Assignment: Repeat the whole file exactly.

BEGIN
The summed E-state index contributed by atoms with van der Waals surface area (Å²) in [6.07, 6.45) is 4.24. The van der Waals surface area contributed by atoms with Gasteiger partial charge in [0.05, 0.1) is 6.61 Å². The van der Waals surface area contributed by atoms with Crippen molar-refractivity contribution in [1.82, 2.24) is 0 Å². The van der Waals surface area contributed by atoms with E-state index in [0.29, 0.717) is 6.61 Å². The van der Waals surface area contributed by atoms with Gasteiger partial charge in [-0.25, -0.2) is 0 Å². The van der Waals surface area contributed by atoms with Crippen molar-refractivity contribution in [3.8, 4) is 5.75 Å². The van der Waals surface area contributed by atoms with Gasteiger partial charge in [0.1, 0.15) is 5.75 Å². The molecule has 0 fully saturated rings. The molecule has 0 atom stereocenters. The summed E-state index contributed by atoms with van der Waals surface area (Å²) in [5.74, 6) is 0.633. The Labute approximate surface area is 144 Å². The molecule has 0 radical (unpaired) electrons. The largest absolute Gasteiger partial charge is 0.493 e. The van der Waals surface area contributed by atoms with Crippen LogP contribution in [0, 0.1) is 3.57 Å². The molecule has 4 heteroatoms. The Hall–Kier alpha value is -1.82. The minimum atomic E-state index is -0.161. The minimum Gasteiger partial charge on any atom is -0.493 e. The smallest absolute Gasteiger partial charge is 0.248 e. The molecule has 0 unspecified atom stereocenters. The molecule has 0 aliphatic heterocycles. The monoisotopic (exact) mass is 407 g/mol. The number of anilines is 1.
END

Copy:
The summed E-state index contributed by atoms with van der Waals surface area (Å²) in [6.07, 6.45) is 4.24. The van der Waals surface area contributed by atoms with Gasteiger partial charge in [0.05, 0.1) is 6.61 Å². The van der Waals surface area contributed by atoms with Crippen molar-refractivity contribution in [1.82, 2.24) is 0 Å². The van der Waals surface area contributed by atoms with E-state index in [0.29, 0.717) is 6.61 Å². The van der Waals surface area contributed by atoms with Gasteiger partial charge in [-0.25, -0.2) is 0 Å². The van der Waals surface area contributed by atoms with Crippen molar-refractivity contribution in [3.8, 4) is 5.75 Å². The van der Waals surface area contributed by atoms with Gasteiger partial charge in [0.1, 0.15) is 5.75 Å². The molecule has 0 fully saturated rings. The molecule has 0 atom stereocenters. The summed E-state index contributed by atoms with van der Waals surface area (Å²) in [5.74, 6) is 0.633. The Labute approximate surface area is 144 Å². The molecule has 0 radical (unpaired) electrons. The largest absolute Gasteiger partial charge is 0.493 e. The van der Waals surface area contributed by atoms with Crippen LogP contribution in [0, 0.1) is 3.57 Å². The molecule has 4 heteroatoms. The Hall–Kier alpha value is -1.82. The minimum atomic E-state index is -0.161. The minimum Gasteiger partial charge on any atom is -0.493 e. The smallest absolute Gasteiger partial charge is 0.248 e. The molecule has 0 unspecified atom stereocenters. The molecule has 0 aliphatic heterocycles. The monoisotopic (exact) mass is 407 g/mol. The number of anilines is 1.